Alaska: August 2023 Climate Summary
Widespread Warmth, Variable Rainfall
This post is the Alaska-focused August climate summary. Once the ERA5 reanalysis is available (and I get back from some work travel), I’ll have the Arctic review for August and a summer 2023 review.
August was a mild month over much of Alaska, but especially over the Interior and North Slope, with average temperature departures from the 1991-2020 average shown in Fig. 1. For a few long term climate sites in the extreme eastern Interior, this was the warmest August on record, most notably Northway, where the August average temperature was 60.3F (15.7C), easily exceeding the previous record warm August of 1994. The average temperature for August at Fairbanks Airport ranked as the third warmest, but the average daily low temperature of 52.8F (11.6C) is the highest daily minimum for August, and the low for the month of 45F (7.2C) is the highest August low temperature on record. While Southcentral and southwest/western Alaska were not as far above normal as areas to the north and east, this was still a substantial change from June and July, when many places were cooler than average. Some places in these parts of Alaska saw the highest temperatures of the summer occur in the first half of August, including 79F (26.1C) at King Salmon, 74F (23.3C) at Nome and 73F (22.8C) at Anchorage Airport.
Preliminary weather station temperature extremes for the month are a statewide high temperature of 92F (33.3C) on the 5th at Robertson River (Tanana Valley west of Tok) and a low of 26F (-3.3C) on the 23rd at the Climate Reference Network Station near Red Dog Mine north of Kotzebue.
August rainfall overall followed the pattern of much of the summer. Figure 2 shows the August total rainfall as a percent of normal. Southcentral was again wetter than average, as was much of southwest Alaska and the western Interior and west coast, while portions of the eastern Interior were unusually dry. However, in the Interior, unusually late season thunderstorms brought heavy downpours to some places while others missed out, hence the variable totals relative to normal over short distances, e.g. the Fairbanks area and southeast Interior.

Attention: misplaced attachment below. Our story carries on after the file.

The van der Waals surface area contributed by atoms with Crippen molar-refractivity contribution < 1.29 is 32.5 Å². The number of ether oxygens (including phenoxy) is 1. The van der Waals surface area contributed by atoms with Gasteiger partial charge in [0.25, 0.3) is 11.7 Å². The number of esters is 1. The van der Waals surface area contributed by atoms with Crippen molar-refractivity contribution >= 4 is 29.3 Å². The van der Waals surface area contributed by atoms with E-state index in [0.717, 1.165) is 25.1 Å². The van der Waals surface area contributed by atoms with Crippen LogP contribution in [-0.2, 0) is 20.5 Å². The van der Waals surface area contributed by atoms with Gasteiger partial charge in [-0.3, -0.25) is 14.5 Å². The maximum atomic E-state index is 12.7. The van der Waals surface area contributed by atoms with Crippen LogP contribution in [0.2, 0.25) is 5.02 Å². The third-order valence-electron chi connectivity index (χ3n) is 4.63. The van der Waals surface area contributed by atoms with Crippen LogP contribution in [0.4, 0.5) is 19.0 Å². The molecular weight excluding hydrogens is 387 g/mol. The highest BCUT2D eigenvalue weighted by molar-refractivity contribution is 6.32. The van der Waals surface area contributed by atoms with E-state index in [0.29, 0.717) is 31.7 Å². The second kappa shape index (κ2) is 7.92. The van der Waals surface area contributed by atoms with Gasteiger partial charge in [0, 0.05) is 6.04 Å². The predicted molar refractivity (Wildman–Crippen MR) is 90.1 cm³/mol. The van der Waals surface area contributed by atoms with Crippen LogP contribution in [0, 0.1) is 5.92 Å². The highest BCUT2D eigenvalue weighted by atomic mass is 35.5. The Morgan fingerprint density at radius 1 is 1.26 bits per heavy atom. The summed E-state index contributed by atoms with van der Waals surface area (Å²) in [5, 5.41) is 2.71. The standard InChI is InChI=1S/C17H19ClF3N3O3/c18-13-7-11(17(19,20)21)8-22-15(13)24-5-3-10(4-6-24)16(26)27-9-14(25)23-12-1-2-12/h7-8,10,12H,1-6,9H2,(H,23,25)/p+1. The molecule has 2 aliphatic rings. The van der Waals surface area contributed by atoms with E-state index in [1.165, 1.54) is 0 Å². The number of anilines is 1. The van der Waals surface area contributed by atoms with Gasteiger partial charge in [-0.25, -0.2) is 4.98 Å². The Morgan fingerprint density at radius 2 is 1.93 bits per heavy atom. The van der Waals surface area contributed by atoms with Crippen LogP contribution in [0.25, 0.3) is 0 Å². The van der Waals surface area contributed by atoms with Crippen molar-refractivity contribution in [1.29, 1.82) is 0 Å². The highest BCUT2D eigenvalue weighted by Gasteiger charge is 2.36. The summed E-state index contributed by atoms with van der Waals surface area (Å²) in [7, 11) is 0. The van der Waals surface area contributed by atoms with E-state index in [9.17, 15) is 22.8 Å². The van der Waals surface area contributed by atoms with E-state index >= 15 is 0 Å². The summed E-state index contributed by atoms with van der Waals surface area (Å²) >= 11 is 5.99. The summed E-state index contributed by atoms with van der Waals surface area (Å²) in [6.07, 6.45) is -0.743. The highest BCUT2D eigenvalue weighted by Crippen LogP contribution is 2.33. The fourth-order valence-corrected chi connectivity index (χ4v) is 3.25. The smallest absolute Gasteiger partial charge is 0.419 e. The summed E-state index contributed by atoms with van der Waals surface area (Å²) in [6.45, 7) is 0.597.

For the second year in a row, August rainfall was heavy in the Prince William Sound and Kenai Peninsula areas. Valdez reported more than 13 inches of rain, nearly twice normal, while the Mt Eyak SNOTel station near Cordova, at 1400 feet, 425 meters MSL, received just over 30 inches (770mm) of rain. Excessive rainfall was widespread enough in the Susitna River valley to cause some flooding late in the month on small creaks as well as the Yentna and Susitna River proper.
Rainfall departures in Southeast Alaska were more mixed than in July but overall most places were not too far from normal. One extreme though occurred on August 12, when the Sitka Airport reported 4.42 inches (112.3mm) of rain, the highest August calendar total on record.
As we discussed previously in this post, there was an unusual lack of thunderstorm activity in Alaska early in the summer and then the dramatic burst July 24-25, which was the most lightning in one day in Alaska since July 2019. The second week of August also brought a rare late season thundery period While not extreme by June or July standards, this appears to be the most lightning this late in the season in more than 35 years, even accounting for the change in lightning detections systems in 2012. The collapse of lightning after August 16 seen in Fig. 3 is the result of the climatologically late onset of increase westerly winds aloft and resulting more stable airmass over mainland Alaska.
Monthly temperature departures from normal use the published NOAA/NCEI 1991-2020 values whenever available. For most of the FAA stations there are no published normals so derived 1991-2020 normals were constructed from the 1981-2010 PRISM data (Oregon State University) by B. Brettschneider. Canadian departures courtesy P. Duplessis.
Rainfall departures constructed from multiple automated station types but especially the Remote Automated Weather Stations operated by the Alaska Fire Service and the National Park Service. Other stations used include SNOTel (National Resources Conservation Service) and ASOS (NWS) sites. ASOS and SNOTel use 1991-2020 baseline normals and RAWS the 1981-2010 PRISM normals. Because in most of Alaska monthly precipitation trends are not large, at this scale “mixing” baseline periods is not expected to be a problem.
Current and archived Alaska lightning data available from the Alaska Interagency Coordination Center, homepage at https://fire.ak.blm.gov/
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